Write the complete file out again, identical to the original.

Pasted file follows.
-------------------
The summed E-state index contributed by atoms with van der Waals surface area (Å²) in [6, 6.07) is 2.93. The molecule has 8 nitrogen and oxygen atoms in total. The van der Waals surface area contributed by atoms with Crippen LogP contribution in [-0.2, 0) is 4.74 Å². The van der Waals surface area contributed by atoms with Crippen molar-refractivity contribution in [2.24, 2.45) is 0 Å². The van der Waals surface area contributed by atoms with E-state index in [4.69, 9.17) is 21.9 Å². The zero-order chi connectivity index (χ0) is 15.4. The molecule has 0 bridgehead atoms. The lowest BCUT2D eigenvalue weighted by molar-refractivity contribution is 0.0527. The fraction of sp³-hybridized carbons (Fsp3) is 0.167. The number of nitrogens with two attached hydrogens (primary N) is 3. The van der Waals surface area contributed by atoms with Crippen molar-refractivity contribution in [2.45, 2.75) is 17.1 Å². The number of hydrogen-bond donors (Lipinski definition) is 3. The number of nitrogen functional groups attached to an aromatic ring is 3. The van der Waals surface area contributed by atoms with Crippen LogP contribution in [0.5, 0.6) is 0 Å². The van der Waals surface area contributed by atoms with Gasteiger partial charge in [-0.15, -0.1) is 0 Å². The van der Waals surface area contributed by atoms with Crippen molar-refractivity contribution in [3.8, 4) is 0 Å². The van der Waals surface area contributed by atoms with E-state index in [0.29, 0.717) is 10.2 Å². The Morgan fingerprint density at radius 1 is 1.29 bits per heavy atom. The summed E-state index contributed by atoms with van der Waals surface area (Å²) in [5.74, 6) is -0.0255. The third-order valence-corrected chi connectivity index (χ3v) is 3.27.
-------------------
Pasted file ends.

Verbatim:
The summed E-state index contributed by atoms with van der Waals surface area (Å²) in [6, 6.07) is 2.93. The molecule has 8 nitrogen and oxygen atoms in total. The van der Waals surface area contributed by atoms with Crippen LogP contribution in [-0.2, 0) is 4.74 Å². The van der Waals surface area contributed by atoms with Crippen molar-refractivity contribution in [2.24, 2.45) is 0 Å². The van der Waals surface area contributed by atoms with E-state index in [4.69, 9.17) is 21.9 Å². The zero-order chi connectivity index (χ0) is 15.4. The molecule has 0 bridgehead atoms. The lowest BCUT2D eigenvalue weighted by molar-refractivity contribution is 0.0527. The fraction of sp³-hybridized carbons (Fsp3) is 0.167. The number of nitrogens with two attached hydrogens (primary N) is 3. The van der Waals surface area contributed by atoms with Crippen molar-refractivity contribution in [2.45, 2.75) is 17.1 Å². The number of hydrogen-bond donors (Lipinski definition) is 3. The number of nitrogen functional groups attached to an aromatic ring is 3. The van der Waals surface area contributed by atoms with Crippen LogP contribution in [0.5, 0.6) is 0 Å². The van der Waals surface area contributed by atoms with Gasteiger partial charge in [-0.15, -0.1) is 0 Å². The van der Waals surface area contributed by atoms with Crippen molar-refractivity contribution in [3.8, 4) is 0 Å². The van der Waals surface area contributed by atoms with E-state index in [0.29, 0.717) is 10.2 Å². The Morgan fingerprint density at radius 1 is 1.29 bits per heavy atom. The summed E-state index contributed by atoms with van der Waals surface area (Å²) in [5.74, 6) is -0.0255. The third-order valence-corrected chi connectivity index (χ3v) is 3.27.